Friday, April 20, 2012

Rush to the Finish?

Are you a last minute, work better under pressure person, or do you need thinking time, downtime, dream time, to come up with something written? In my college days I used to look on in wonder as my roommates would scramble to complete papers the day before they were due, and be pulling the last sheet from the typewriter just as they were leaving for class. I'd have been paralyzed by such behavior.

Right now I'm trying to work out the plot for a novel of a kind I've never tried before. Never mind the problems I'm having with that. I'm just wondering how other writers deal with such things. I've read enough books about how to write and create so I ought to be able just do it all with scarcely a thought by now. I'd like to find out where others do their right-brainstorming.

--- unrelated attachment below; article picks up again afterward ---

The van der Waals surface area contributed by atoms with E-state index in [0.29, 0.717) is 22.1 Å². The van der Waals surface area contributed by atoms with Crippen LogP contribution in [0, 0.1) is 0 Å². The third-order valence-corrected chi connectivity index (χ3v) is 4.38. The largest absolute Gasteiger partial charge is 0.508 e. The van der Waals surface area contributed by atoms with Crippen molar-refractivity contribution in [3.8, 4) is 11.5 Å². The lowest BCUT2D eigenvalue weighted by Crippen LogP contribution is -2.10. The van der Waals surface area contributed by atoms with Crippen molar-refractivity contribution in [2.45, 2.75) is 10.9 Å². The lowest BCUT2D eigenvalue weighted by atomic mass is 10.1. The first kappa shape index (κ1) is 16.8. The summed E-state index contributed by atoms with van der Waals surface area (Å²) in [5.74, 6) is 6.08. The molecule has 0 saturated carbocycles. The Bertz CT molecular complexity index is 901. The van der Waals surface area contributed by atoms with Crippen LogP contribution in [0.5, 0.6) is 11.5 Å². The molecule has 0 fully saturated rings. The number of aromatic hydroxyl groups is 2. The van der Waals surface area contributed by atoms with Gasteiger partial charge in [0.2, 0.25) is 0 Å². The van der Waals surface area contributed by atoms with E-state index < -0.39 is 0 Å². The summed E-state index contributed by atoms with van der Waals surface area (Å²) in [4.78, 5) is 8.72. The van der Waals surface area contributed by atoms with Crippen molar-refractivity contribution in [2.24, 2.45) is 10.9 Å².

The shower has been one of my best, along with weeding. I used to get pretty far when I was pushing a vacuum cleaner, but nowadays I don't automatically have that tool to hand. My house is cleaned for me unless I can't stand any more cat hair or the petals have fallen from a neglected floral arrangement.

The worst time for me is after I've turned out the light at night. That's when the head goes into fourth gear. That's when I wish I could just put everything on hold and cut through to the finish the way my roommates used to manage in those days when I would slog along for weeks so I'd have the assignment ready several days ahead without the adrenaline. Maybe that's what I need to practice now, but somehow I feel I'm not up to learning a new habit.

Time Wasted?

This is by way of being a confession of basic weakness. I dislike those who talk one way and behave another. I haven't said as much, but I deplore the amount of (wasted?) time spent at my computer when I'm not producing.

The trouble is the number of people I sincerely call friends whom I've never met except on the Internet. They're my justification for spending so much time reading and writing things like this blog.